Museum Park Station

At Pérez Art Museum, you’ll find excellent family-friendly art exhibitions and Verde—a restaurant that has one of the city’s best views of Biscayne Bay and is casual enough to show up in shorts and a tank top. They’re a solid lunch option for salads, sandwiches, and pizzas—plus weekend brunch. And if you take the Metrorail, you can skip that whole car seat debacle.

School Board Station

This Argentinian restaurant is just one block south of the School Board station on the northern edge of Downtown. There’s lots of wine (including really great wine cocktails), solid empanadas, and a variety of tasty red meat. But the space also has a fun secret lair vibe—the dining room is located behind a sliding bookshelf—and there’s occasional live music, too. It’s a good choice for a date or fun group dinner.

Historic Overtown/Lyric Theatre Station

It’s about an eight-minute walk from the Historic Overtown/Lyric Theatre station to this Downtown pizzeria. They do square and round pies here. Our favorite is the pepperoni and hot honey, which comes topped with Calabrian chili paste, caramelized onions, and little pepperoni cups. They also have indoor and (weather permitting) outdoor seating where you can enjoy your pizza with a bottle of wine.

Five blocks away is also Jackson Soul Food—an Overtown institution. As the name implies, they’re known for soul food, but they’re only open until 2pm Wednesday to Friday and 5pm on weekends, so you’re coming here for breakfast, lunch, or brunch. One of the best things you can get is their fried catfish, which makes for an excellent breakfast if paired with a couple eggs and bacon.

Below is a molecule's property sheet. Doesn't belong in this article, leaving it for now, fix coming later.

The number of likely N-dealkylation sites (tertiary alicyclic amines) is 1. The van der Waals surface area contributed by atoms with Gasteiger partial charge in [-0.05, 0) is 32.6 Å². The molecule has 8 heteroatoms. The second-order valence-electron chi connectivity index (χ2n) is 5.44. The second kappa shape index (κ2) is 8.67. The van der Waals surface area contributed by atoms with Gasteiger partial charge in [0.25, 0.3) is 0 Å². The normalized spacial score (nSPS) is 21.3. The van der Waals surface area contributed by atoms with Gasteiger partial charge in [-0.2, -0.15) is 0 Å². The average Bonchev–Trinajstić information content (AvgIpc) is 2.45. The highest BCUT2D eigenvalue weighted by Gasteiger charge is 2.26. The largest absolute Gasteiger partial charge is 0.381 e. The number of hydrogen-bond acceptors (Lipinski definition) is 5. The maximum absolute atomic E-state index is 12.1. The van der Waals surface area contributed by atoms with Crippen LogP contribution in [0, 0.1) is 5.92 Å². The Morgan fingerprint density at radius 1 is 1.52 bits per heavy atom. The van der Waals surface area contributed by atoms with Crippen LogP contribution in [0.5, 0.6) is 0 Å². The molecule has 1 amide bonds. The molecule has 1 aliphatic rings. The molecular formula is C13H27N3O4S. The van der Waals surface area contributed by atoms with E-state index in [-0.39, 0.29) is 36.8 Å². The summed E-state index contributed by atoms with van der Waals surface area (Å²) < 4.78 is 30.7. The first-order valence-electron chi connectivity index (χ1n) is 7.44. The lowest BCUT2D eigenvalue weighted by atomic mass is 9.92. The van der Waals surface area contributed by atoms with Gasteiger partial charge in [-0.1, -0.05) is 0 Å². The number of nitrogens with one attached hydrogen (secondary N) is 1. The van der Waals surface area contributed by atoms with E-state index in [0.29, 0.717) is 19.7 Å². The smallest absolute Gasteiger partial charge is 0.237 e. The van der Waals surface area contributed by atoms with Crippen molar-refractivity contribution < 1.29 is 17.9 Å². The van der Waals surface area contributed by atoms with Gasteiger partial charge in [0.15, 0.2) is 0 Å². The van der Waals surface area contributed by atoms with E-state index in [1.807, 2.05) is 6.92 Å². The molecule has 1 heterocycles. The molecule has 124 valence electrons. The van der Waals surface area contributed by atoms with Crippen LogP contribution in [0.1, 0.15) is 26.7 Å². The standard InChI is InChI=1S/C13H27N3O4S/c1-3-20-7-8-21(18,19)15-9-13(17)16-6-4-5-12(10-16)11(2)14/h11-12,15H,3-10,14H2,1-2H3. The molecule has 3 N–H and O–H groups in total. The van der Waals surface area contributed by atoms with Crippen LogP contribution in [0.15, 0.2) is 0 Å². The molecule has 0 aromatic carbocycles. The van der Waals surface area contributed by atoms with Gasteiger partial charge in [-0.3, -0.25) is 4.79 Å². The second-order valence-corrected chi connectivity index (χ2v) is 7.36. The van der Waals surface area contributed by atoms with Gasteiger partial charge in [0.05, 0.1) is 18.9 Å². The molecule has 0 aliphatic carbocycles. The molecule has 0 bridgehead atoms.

Santa Clara Station

This barbecue joint is one block north of the Santa Clara station. It’s in a huge warehouse and serves outstanding versions of ribs, brisket, mole-dusted wings, and a delicious smoked turkey BLT. It’s a great spot to visit before or after checking out the Rubell Museum, which is just another block north.

Civic Center Station

If you’re in need of urgent medical attention, please don’t take the Metrorail to Jackson Hospital. But if you’re visiting for any other reason, then check out Gregs Cookout on the south side of the hospital’s campus. Order their glossy wings with spicy mango habanero sauce or juicy griot that comes with your choice of rice, fried plantains, spicy pikliz, and a small side of chicken broth. If only hospital food was this good.

Allapattah Station

It’s a two-and-a-half block walk from the Allapattah station to this restaurant and nightclub. They serve great Dominican food—like stewed oxtail and chicken tamales. There are plenty of tables, but we like eating at the bar. And while it definitely looks like you’re dining in a nightclub, weekdays here don’t feel clubby. Even on weekends, when they have live music, it’s a lot more like eating at a house party than a club.

Dr. Martin Luther King Jr. Station

It’s a three-and-a-half block walk to some of the best soul food in Miami. People line up here after church in their Sunday best for short ribs, oxtails, chitterlings, collard greens, and mac and cheese. It’s a big takeout operation, but they have a small dining room with a few tables. They’re open for breakfast, lunch, and dinner, but try to come early because they run out of daily specials fast.

Northside Station

Coming in at ten minutes, this is the longest walk on our Metrorail tour, but it’s a straight shot east on NW 79th Street. Royal Castle is a fast food joint that’s been around since 1958 and once had over 150 locations. This is the last one left. It's open 24/7 and has a basic breakfast menu, some sandwiches, and (what they’re famous for) tasty sliders they sell in “six packs”.

Tri-Rail Station

This is where everyone at the Tri-Rail Metrorail stop goes for a quick bite. And while there’s no shortage of Cuban restaurants in Hialeah, this one is right across the street, has a delicious pan con bistec, and a cortadito so strong it could revive that old iPod you keep in a box somewhere.

Hialeah Station

The Frances Restaurant, Bakery, Gelateria (as its name suggests) serves food, baked goods, and gelato. It’s a Cuban spot in Hialeah with a small dining room, bakery counter, and ice cream parlor. We love their andaluz sandwich, which comes with your choice of pork or chicken. The pistachio gelato is made in house, and it’s the best way to cool down on a hot Hialeah day.